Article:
(or: “The Journalistic Stunt of Trafficking Syrian Children”)
In a recent article written for Information Clearing House [link], Franklin Lamb states: “I confess to having purchased four children near Ramlet el Baida beach recently from a stressed-out Syrian woman.” The article goes on to describe the illegal practices of brokering, bartering, purchasing, and trafficking children. The eventual goal seems to be a “re-homing” of these young ones, with the side benefit of a journalistic coup in terms of self-promotion. In this light, Franklin Lamb represents the very worst of “white savior syndrome”, and reveals a complete inability to understand his privilege as a foreigner in this region. Most of all, his own “shock” belies decades of adoption/trafficking practice that has taken place here and elsewhere in the region and world, and only exposes his own distance from this reality.
As one of the earliest of children adopted via Lebanon (we are not all “Lebanese”), I am myself shocked that so-called progressives still consider the purchasing of children to be a viable act of charity or beneficence. Furthermore, their ignorance of the history of this trafficking—the connections of adoption/trafficking to indentured servitude, the population of foreign colonies, the eradication of Indigenous peoples—indeed, the very connection between rampant anti-human capitalism and the trade of flesh/DNA no matter how formalized and mythologized, puts them in the same league as fascistic societies which do not bother with such niceties and formalities, much less myths of “forever families”. Whereas Spain, Chile, Argentina, Lebanon, and Israel (among others) have historically elevated the targeting of internally seen-as enemy populations via adoption to a state priority, progressives in the so-called West continue to uphold the mythology of this trafficking/adoption as having “saved” children. This must come to an end.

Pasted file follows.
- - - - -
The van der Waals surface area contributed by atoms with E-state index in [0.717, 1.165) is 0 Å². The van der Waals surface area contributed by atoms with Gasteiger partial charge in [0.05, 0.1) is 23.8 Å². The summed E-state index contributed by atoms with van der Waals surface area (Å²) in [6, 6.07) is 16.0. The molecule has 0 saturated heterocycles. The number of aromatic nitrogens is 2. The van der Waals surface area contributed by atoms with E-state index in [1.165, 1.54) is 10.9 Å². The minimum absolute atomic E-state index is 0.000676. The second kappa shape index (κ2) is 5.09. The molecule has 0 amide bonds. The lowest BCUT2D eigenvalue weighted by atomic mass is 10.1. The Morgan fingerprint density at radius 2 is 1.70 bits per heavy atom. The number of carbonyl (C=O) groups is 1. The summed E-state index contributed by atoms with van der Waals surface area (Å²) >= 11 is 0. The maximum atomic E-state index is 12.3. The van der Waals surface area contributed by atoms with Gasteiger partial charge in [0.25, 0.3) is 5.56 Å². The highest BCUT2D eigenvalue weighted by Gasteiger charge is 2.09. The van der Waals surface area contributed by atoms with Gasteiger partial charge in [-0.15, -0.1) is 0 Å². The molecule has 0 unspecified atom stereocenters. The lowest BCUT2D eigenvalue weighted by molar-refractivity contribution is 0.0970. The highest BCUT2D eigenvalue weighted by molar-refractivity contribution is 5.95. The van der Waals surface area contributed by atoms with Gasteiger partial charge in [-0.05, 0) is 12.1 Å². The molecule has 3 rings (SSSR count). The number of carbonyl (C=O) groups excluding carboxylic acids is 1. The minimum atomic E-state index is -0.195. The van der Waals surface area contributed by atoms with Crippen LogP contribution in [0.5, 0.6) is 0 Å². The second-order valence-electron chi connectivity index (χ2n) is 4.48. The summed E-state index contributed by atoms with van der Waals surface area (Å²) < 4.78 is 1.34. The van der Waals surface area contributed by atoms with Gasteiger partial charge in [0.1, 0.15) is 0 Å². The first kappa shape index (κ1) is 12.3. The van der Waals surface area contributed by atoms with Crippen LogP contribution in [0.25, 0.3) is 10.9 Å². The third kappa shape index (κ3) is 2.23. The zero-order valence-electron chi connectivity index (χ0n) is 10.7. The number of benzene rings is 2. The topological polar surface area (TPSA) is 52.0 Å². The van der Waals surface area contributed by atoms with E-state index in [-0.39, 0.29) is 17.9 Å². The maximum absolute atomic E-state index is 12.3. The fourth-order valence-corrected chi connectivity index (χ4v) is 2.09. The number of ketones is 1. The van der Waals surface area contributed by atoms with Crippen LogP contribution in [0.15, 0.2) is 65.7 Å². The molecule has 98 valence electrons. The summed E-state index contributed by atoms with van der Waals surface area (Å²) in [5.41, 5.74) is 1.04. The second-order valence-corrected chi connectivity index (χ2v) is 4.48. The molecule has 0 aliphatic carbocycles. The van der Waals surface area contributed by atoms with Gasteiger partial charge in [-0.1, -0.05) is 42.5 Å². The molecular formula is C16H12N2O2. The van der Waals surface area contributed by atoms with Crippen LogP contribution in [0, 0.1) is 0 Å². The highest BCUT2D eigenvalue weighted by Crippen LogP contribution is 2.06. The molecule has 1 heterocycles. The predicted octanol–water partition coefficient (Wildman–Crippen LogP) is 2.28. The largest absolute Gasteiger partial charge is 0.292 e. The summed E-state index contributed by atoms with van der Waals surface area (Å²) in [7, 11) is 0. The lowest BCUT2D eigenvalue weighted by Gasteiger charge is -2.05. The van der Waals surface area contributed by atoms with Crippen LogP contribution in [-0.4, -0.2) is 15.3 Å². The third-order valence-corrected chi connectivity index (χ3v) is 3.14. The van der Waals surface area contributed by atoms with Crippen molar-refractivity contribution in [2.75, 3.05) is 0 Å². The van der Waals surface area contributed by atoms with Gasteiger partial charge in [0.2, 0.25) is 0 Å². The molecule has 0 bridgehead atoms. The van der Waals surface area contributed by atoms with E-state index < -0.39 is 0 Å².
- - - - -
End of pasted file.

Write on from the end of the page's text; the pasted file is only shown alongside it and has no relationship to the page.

Like Mr. Lamb, I, too, arrived in Lebanon as an “American”, and have spent 12 years attempting to undo that acculturation. Unlike other ex-pats here, I categorically refuse to hire slave labor (in the form of, for example, Ethiopian women, whose children are also targeted for dispossession and disinheritance), much less brag about it. I have come to know as friends and brothers many Syrian workers in this country, and they are the first ones to tell me that what happened to me was “haram“—”wrong”, in the sense of unjust but also forbidden. That Mr. Lamb cannot fathom the impossibility of how difficult it will be to integrate these children into Lebanese society reflects his distance from the street, and his ignorance of the racism and sectarianism that rules the lives of anyone unfortunate enough to not be seen as valid by the Lebanese nation-state and its elites. That this holds true for adoptees from this country should give us great pause.